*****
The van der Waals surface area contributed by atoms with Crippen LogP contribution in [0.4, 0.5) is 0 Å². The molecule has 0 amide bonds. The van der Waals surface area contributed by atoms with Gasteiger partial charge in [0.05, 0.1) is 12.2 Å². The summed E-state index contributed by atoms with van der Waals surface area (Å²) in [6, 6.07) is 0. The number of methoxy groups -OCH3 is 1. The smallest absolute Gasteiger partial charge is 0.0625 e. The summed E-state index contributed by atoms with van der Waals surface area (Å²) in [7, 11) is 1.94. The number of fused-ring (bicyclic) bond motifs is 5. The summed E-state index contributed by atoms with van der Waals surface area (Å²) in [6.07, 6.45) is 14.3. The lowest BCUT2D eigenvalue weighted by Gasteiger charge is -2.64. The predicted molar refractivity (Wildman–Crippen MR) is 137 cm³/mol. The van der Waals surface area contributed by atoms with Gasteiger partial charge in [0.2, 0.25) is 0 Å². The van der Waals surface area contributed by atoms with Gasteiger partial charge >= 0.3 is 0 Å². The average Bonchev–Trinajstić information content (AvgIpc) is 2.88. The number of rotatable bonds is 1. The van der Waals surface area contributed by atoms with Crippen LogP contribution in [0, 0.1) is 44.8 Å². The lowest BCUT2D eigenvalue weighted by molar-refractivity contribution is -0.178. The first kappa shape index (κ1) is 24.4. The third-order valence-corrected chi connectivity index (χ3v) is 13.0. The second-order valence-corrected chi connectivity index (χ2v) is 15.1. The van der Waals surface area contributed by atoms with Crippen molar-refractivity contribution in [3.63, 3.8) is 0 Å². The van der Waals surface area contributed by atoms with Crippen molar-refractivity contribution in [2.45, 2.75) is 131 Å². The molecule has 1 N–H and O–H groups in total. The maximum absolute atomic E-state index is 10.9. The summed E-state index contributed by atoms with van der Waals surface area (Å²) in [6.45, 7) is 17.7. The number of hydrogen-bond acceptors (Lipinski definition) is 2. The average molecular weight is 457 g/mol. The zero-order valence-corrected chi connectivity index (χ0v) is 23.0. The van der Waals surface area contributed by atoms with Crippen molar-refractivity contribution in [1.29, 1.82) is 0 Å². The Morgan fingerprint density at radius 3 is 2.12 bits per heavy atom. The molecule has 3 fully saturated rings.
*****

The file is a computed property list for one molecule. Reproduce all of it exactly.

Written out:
The van der Waals surface area contributed by atoms with Crippen LogP contribution in [0.4, 0.5) is 0 Å². The molecule has 0 amide bonds. The van der Waals surface area contributed by atoms with Gasteiger partial charge in [0.05, 0.1) is 12.2 Å². The summed E-state index contributed by atoms with van der Waals surface area (Å²) in [6, 6.07) is 0. The number of methoxy groups -OCH3 is 1. The smallest absolute Gasteiger partial charge is 0.0625 e. The summed E-state index contributed by atoms with van der Waals surface area (Å²) in [7, 11) is 1.94. The number of fused-ring (bicyclic) bond motifs is 5. The summed E-state index contributed by atoms with van der Waals surface area (Å²) in [6.07, 6.45) is 14.3. The lowest BCUT2D eigenvalue weighted by Gasteiger charge is -2.64. The predicted molar refractivity (Wildman–Crippen MR) is 137 cm³/mol. The van der Waals surface area contributed by atoms with Gasteiger partial charge in [0.2, 0.25) is 0 Å². The van der Waals surface area contributed by atoms with Gasteiger partial charge >= 0.3 is 0 Å². The average Bonchev–Trinajstić information content (AvgIpc) is 2.88. The number of rotatable bonds is 1. The van der Waals surface area contributed by atoms with Crippen LogP contribution in [0, 0.1) is 44.8 Å². The lowest BCUT2D eigenvalue weighted by molar-refractivity contribution is -0.178. The first kappa shape index (κ1) is 24.4. The third-order valence-corrected chi connectivity index (χ3v) is 13.0. The second-order valence-corrected chi connectivity index (χ2v) is 15.1. The van der Waals surface area contributed by atoms with Crippen molar-refractivity contribution in [3.63, 3.8) is 0 Å². The van der Waals surface area contributed by atoms with Crippen molar-refractivity contribution in [2.45, 2.75) is 131 Å². The molecule has 1 N–H and O–H groups in total. The maximum absolute atomic E-state index is 10.9. The summed E-state index contributed by atoms with van der Waals surface area (Å²) in [6.45, 7) is 17.7. The number of hydrogen-bond acceptors (Lipinski definition) is 2. The average molecular weight is 457 g/mol. The zero-order valence-corrected chi connectivity index (χ0v) is 23.0. The van der Waals surface area contributed by atoms with Crippen molar-refractivity contribution in [1.29, 1.82) is 0 Å². The Morgan fingerprint density at radius 3 is 2.12 bits per heavy atom. The molecule has 3 fully saturated rings.